Abstract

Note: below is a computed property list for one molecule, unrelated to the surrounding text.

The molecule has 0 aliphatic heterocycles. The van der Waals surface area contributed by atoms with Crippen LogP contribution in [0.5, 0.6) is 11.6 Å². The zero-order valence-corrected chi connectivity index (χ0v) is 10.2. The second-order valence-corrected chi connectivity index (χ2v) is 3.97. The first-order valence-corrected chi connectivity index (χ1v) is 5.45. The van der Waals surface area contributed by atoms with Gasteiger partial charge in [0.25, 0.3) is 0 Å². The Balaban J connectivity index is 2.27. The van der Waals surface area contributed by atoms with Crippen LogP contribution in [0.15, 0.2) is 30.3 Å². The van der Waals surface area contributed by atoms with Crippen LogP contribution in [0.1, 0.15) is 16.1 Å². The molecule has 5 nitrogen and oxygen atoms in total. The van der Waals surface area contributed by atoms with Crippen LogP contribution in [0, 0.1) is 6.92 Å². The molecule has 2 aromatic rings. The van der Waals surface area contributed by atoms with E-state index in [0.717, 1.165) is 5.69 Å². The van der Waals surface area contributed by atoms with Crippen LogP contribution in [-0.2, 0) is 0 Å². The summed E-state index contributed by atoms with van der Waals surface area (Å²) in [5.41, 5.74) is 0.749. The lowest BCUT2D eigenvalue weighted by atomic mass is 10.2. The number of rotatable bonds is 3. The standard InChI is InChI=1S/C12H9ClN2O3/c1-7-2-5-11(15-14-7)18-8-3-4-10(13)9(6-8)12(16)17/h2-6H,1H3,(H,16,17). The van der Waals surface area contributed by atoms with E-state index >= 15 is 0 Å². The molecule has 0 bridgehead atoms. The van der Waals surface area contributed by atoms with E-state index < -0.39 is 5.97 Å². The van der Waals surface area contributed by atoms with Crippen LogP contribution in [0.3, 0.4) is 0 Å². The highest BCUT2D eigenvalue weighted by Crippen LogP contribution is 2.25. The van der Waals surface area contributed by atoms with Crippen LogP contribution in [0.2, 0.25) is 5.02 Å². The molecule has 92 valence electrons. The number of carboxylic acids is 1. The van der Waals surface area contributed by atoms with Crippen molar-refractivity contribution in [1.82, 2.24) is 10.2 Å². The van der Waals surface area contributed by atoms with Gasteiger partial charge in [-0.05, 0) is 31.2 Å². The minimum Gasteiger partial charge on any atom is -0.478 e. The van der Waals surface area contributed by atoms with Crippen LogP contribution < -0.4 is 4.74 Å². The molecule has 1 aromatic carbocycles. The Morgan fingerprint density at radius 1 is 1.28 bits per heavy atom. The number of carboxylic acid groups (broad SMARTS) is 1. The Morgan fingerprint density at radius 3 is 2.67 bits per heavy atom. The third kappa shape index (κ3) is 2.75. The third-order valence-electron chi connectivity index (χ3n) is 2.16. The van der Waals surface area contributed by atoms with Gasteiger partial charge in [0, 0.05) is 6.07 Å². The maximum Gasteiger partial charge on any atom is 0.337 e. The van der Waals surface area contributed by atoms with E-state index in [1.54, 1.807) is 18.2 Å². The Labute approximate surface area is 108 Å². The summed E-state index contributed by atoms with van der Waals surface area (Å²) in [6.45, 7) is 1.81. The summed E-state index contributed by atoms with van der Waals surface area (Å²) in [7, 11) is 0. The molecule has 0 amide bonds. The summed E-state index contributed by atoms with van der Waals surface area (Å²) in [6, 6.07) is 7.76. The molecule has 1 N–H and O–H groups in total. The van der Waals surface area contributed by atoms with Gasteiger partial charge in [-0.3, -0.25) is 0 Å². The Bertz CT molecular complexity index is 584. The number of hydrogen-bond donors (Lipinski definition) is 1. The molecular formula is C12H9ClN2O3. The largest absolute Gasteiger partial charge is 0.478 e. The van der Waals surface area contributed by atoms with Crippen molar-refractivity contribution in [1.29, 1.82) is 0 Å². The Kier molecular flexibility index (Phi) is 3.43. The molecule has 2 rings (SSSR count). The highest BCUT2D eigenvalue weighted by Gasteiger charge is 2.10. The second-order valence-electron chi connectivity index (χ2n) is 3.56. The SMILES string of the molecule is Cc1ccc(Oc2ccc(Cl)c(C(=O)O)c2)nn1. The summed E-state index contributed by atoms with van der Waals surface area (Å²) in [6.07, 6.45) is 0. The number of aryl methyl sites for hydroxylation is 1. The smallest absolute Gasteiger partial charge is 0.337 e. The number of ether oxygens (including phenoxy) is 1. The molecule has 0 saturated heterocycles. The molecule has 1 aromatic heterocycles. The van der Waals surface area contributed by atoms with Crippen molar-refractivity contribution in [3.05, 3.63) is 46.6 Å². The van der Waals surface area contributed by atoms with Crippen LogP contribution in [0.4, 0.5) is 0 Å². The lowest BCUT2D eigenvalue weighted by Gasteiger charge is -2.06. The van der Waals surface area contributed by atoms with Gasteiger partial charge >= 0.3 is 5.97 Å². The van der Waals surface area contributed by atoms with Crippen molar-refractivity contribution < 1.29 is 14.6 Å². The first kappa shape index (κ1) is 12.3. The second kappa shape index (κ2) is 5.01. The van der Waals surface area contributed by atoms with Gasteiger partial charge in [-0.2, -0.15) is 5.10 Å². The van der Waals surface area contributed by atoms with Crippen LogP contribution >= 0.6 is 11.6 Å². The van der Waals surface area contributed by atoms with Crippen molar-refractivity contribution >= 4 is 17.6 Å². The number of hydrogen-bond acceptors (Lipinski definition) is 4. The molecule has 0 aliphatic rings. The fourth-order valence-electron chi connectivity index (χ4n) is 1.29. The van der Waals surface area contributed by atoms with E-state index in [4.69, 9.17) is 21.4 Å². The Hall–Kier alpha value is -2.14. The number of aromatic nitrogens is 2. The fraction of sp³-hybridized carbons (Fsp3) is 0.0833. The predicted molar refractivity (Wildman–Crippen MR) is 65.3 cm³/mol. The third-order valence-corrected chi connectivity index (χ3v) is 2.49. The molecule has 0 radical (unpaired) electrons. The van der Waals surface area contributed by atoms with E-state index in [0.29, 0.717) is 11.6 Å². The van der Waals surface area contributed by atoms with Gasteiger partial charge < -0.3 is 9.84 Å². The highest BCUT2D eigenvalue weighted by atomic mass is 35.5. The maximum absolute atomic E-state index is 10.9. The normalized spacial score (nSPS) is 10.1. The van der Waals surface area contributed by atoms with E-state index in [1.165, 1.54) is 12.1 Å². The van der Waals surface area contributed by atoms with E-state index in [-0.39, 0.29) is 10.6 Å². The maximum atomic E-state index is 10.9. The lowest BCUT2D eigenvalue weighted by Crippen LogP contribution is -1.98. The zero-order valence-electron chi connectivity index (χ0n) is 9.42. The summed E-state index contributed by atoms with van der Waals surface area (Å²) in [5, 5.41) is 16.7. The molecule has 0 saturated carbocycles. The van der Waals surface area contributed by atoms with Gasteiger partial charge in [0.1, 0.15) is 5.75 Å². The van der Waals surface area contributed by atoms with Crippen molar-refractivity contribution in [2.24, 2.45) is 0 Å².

Social innovation is a subject of growing interest to policy makers and private initiatives alike, yet this phenomenon remains largely unexplored by the scholarly community. As such, developing a conceptual framework and unpacking the determinants of social innovation is a goal of considerable importance. Extant research has shown that entrepreneurs are important agents in the process of innovation; can a parallel relationship exist whereby social entrepreneurs drive social innovation? In this study, we develop a conceptual framework for social innovation lending itself to empirical operationalization. To do so, we define social innovation as new ways of combining existing resources more efficiently in order to improve the local quality of life. We also test a series of hypotheses predicting the impact of both social and commercial entrepreneurship on social innovation, as well as the moderating effect of a region’s relative wealth.

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